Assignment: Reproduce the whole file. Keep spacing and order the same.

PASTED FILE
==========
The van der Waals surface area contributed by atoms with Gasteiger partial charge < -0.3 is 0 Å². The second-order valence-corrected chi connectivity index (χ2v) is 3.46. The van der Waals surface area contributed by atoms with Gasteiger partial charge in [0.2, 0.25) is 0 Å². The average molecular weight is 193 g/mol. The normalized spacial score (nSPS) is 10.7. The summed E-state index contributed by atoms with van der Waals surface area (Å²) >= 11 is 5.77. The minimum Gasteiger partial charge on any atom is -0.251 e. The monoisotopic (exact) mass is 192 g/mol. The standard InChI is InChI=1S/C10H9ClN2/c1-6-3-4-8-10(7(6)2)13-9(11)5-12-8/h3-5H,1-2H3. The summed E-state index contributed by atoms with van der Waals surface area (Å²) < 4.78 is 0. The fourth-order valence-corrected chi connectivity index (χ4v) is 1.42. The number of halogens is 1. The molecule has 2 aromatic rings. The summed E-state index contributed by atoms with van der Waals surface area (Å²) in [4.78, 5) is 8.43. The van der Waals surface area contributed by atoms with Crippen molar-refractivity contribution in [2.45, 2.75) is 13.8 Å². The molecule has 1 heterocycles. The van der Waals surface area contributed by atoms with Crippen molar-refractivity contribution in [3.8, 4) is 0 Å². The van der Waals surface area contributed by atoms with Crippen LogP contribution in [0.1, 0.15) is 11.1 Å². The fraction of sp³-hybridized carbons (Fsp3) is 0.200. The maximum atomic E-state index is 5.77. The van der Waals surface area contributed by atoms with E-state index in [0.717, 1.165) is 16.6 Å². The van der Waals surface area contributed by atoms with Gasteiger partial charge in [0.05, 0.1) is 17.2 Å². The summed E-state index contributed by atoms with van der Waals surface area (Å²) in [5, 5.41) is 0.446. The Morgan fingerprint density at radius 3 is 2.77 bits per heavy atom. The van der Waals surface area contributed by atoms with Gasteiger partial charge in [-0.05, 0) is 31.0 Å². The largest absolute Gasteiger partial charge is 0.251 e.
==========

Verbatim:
The van der Waals surface area contributed by atoms with Gasteiger partial charge < -0.3 is 0 Å². The second-order valence-corrected chi connectivity index (χ2v) is 3.46. The van der Waals surface area contributed by atoms with Gasteiger partial charge in [0.2, 0.25) is 0 Å². The average molecular weight is 193 g/mol. The normalized spacial score (nSPS) is 10.7. The summed E-state index contributed by atoms with van der Waals surface area (Å²) >= 11 is 5.77. The minimum Gasteiger partial charge on any atom is -0.251 e. The monoisotopic (exact) mass is 192 g/mol. The standard InChI is InChI=1S/C10H9ClN2/c1-6-3-4-8-10(7(6)2)13-9(11)5-12-8/h3-5H,1-2H3. The summed E-state index contributed by atoms with van der Waals surface area (Å²) < 4.78 is 0. The fourth-order valence-corrected chi connectivity index (χ4v) is 1.42. The number of halogens is 1. The molecule has 2 aromatic rings. The summed E-state index contributed by atoms with van der Waals surface area (Å²) in [4.78, 5) is 8.43. The van der Waals surface area contributed by atoms with Crippen molar-refractivity contribution in [2.45, 2.75) is 13.8 Å². The molecule has 1 heterocycles. The van der Waals surface area contributed by atoms with Crippen molar-refractivity contribution in [3.8, 4) is 0 Å². The van der Waals surface area contributed by atoms with Crippen LogP contribution in [0.1, 0.15) is 11.1 Å². The fraction of sp³-hybridized carbons (Fsp3) is 0.200. The maximum atomic E-state index is 5.77. The van der Waals surface area contributed by atoms with E-state index in [0.717, 1.165) is 16.6 Å². The van der Waals surface area contributed by atoms with Gasteiger partial charge in [0.05, 0.1) is 17.2 Å². The summed E-state index contributed by atoms with van der Waals surface area (Å²) in [5, 5.41) is 0.446. The Morgan fingerprint density at radius 3 is 2.77 bits per heavy atom. The van der Waals surface area contributed by atoms with Gasteiger partial charge in [-0.05, 0) is 31.0 Å². The largest absolute Gasteiger partial charge is 0.251 e.